During the service, each harp wore a stole over their post. Each had significance. One stole was woven as a clergy stole for me years ago. Another cloth was hand stitched to read, "The road to a friend's house is never far." The third cloth came from a friend's trip to India with family. When I played a harp, I took off the cloth and wore it, returning it to the harp when finished.

Harps go back to some of the earliest times. There are cave paintings with a lyre-style harp. In the Old Testament, David was called to play to sooth Saul's soul/mind/misery. Pythagoras used music tones to heal. The Celts believed harpers needed to be able to evoke three emotional states: laughter, tears and slumber.

The Celts have a pretty extensive relationship with the harp. Their tradition views harps are living, made from wood and gut. It would take up to one-hundred years to make a harp. The community looked for the harper to play that particular harp and they would be joined for life, with the harp being buried with the harper.

Modern concert harps have so much tension on their soundbox (roughly, one ton of pull), that they don't last much longer than 100 years - as they are only able to take three rebuilds before not being functional. They aren't like other string instruments with a much longer livability time. Yet, a concert harp takes at least a year to break in, and warms in sound over time. Harps live about as long as a long-lived person.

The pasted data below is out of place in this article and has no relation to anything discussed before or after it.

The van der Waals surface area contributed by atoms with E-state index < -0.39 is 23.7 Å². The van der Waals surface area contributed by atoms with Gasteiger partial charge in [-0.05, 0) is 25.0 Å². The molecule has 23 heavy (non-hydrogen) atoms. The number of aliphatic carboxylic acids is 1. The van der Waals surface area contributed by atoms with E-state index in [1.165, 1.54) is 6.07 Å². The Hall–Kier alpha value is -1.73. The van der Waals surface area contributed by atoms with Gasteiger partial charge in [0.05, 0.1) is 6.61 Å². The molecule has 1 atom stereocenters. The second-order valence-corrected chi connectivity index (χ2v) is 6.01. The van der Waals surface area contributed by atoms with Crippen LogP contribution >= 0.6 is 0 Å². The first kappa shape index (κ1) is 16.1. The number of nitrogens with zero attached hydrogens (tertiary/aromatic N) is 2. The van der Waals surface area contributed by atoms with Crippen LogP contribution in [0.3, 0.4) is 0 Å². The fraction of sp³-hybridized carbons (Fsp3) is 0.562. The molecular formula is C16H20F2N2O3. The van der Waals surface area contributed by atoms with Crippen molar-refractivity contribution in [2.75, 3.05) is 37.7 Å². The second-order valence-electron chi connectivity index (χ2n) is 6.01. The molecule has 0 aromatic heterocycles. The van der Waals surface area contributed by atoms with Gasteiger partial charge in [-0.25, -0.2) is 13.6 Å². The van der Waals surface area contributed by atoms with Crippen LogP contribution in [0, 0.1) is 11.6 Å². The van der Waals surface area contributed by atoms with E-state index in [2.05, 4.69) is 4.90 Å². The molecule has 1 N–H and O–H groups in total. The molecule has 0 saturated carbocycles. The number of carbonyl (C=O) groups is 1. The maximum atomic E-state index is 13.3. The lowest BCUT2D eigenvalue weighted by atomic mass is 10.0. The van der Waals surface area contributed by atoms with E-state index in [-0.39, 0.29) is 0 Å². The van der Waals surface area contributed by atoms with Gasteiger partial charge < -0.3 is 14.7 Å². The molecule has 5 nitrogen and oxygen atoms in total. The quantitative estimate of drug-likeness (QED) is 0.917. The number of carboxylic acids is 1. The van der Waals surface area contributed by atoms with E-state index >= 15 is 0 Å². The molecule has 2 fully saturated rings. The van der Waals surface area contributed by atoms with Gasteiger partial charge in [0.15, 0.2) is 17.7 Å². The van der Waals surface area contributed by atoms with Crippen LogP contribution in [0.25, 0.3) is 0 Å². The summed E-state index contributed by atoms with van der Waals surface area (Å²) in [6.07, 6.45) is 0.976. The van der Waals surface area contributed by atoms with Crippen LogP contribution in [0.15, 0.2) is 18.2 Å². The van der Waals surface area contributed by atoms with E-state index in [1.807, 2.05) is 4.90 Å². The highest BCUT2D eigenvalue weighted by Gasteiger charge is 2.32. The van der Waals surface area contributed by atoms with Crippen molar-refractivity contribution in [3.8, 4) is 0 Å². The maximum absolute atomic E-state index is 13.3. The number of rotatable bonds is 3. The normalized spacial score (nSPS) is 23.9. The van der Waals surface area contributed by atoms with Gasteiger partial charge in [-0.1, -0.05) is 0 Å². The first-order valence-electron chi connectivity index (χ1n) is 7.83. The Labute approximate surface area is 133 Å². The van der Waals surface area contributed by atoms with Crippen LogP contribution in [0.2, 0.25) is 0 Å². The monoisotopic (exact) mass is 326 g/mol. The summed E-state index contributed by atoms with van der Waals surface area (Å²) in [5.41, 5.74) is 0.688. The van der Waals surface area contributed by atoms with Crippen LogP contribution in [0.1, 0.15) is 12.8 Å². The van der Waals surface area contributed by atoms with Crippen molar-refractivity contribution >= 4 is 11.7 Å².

For the Celts, harps are sacred. The harper's job was to play the songs the harp witnessed. In the role of war, harpers would hold up the harp to witness what took place and return to play the harp's story. It was believed that the song would reveal the truth in the hearts of those who could hear.

As the circle deepened in sharing, personal losses and joys and the state of the world were included in our stories. Earlier this spring, a friend in the circle shared with me the story of the Iranian cellist who played at bombing sites to help us all remember our humanity in the face of inhumanity.

How do we attend to each other?

As the timeless time of the blessing of the harps wound down, a song of blessing  and completion was sung. The Nepalese singing bowl sounded. We rose and gathered in the kitchen for food and talking and lots of laughter.

The basic framework of showing up, sharing stories in an honest way, and communing afterwards sounds like a basic formula for tending to the sacred. But it is what we bring to it. And, that cannot be predicted. The tenderness of the Blessing of the Harps blew my mind.

May Grace, Gloria and Agnes sing their songs in a way that attends to the needs of the world with mirth, tenderness, and calming in truth. Blessings.